Masters of the soundscape
In an effort to popularize kouji, Fang has appeared on variety shows. CHINA DAILY
Fang argued that using such devices did not mean kouji performers had thrown tradition to the wind, but that young people were applying traditional techniques to create things in accordance with current fashions that closely reflect modern lifestyles. It was only when Niu realized that audiences accepted this modern twist on tradition that he began to feel reassured.
Fang, realizing that it was becoming difficult to come up with new sounds in cities that excited him, turned to observing and reproducing what he says are the sounds of animal feelings and emotions, something that he says cannot be done electronically.
He owns a cat and has come to the conclusion that they have a richer range of expression than dogs. When cats are happy－or unhappy－to be held in someone's arms, when they are hungry, cozy or feel reproached, they make different sounds, he says.
He has imagined the potential of kouji in helping humans communicate and interact with animals. For example, once on hearing a crow in the distance, he tried to simulate another one wounded and calling for help, and the crow came looking for its peer.
He has also helped design voices for characters of mobile phone games including Honor of Kings, or Arena of Valor as its international version is called. Some of them include features of both animals and humans, while for others he has to create the voice and expressions based on details provided to him of their characteristics.
To be fully appreciated kouji needs to transcend vivid depictions and be relevant in daily life or valued for its artistic input, he says.
One recent instance of the latter was A Bite, A Whistle, A Chapter, on which he worked with iFanr, a digital portal of technology and consumer content in Guangzhou. The three-minute recording presents countryside on a fine, warm day whose peace is broken by a thunderstorm, but to which serenity eventually returns.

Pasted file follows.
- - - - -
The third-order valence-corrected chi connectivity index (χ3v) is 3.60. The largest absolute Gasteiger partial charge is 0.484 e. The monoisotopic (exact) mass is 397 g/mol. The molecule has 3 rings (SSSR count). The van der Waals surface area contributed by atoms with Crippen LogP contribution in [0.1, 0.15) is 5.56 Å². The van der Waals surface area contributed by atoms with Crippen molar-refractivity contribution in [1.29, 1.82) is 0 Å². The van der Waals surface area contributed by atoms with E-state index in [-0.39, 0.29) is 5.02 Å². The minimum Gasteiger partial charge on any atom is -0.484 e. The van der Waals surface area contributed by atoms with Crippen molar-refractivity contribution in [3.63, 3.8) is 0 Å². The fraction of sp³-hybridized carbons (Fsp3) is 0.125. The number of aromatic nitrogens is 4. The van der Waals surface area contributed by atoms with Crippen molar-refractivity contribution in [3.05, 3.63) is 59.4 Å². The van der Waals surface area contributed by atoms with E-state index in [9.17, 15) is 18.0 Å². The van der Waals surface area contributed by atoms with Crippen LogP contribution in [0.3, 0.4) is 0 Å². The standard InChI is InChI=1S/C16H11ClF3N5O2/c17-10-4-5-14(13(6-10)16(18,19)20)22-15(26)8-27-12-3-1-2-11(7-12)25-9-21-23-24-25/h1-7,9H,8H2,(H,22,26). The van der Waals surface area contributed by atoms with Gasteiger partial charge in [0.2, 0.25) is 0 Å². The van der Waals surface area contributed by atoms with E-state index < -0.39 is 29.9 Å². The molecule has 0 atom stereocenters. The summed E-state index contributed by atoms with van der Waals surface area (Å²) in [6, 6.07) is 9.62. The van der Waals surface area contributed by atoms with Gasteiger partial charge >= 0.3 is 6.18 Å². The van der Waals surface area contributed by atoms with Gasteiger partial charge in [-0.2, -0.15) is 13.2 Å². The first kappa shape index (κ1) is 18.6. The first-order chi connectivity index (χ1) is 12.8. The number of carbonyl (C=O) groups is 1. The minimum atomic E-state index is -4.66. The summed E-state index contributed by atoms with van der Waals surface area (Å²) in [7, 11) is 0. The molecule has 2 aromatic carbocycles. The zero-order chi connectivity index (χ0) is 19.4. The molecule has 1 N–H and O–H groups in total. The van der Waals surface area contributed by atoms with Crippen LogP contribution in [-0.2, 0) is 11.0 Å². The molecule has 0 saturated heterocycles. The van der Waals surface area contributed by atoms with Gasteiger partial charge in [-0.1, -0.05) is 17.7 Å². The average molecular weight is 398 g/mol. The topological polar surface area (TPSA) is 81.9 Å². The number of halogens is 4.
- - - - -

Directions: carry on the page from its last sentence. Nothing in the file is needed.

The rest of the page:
Fang produced 36 sound effects with kouji skills, 13 simulating birds, some of them in his hometown. The dog sounds differ in breed, size, distance and location, and there are also dogs fighting, the whine of mosquitoes and the sound of the xun, a traditional Chinese instrument.
The work is available on Apple Music, with Spatial Audio technology support provided by Dolby Atmos, which aims to make the sound omnidirectional. This means, for example, that the listener will perceive birds to be tweeting or flapping wings above them, nearby or far away.
In essence kouji is a skill that draws from nature and creates the sense of space with sound to make audiences feel immersed. With the help of the innovative audio technology, the work overcomes the limitations of kouji performers, whose shows are usually one-dimensional, and provides the immersive experience audiences have been looking for.
He Zongcheng, iFanr's chief content officer, says the work is part of a project to digitalize the quintessence of Chinese culture of high artistic value while suitable to be presented in a digital way.
However, Fang and He recognize that while Spatial Audio technology does wonders for voice reproduction even as it finely presents the best examples of both ancient acoustic artistry and digitalization－the latter being a common method for preserving intangible cultural heritage－there is more to it than just keeping a record. Creating new sounds and experiences and improving the artistry is also important.
As a young cultural inheritor, Fang says he will carry on exploring new possibilities of kouji in an era of digital and social media.
"To turn the beauty of nature into art, the artists' thoughts and design are indispensable," he says, adding that these days he is more focused on expressing himself through his work. "I'm lucky enough to have a career that is tied up with my passion, and I want to touch more hearts with sound."
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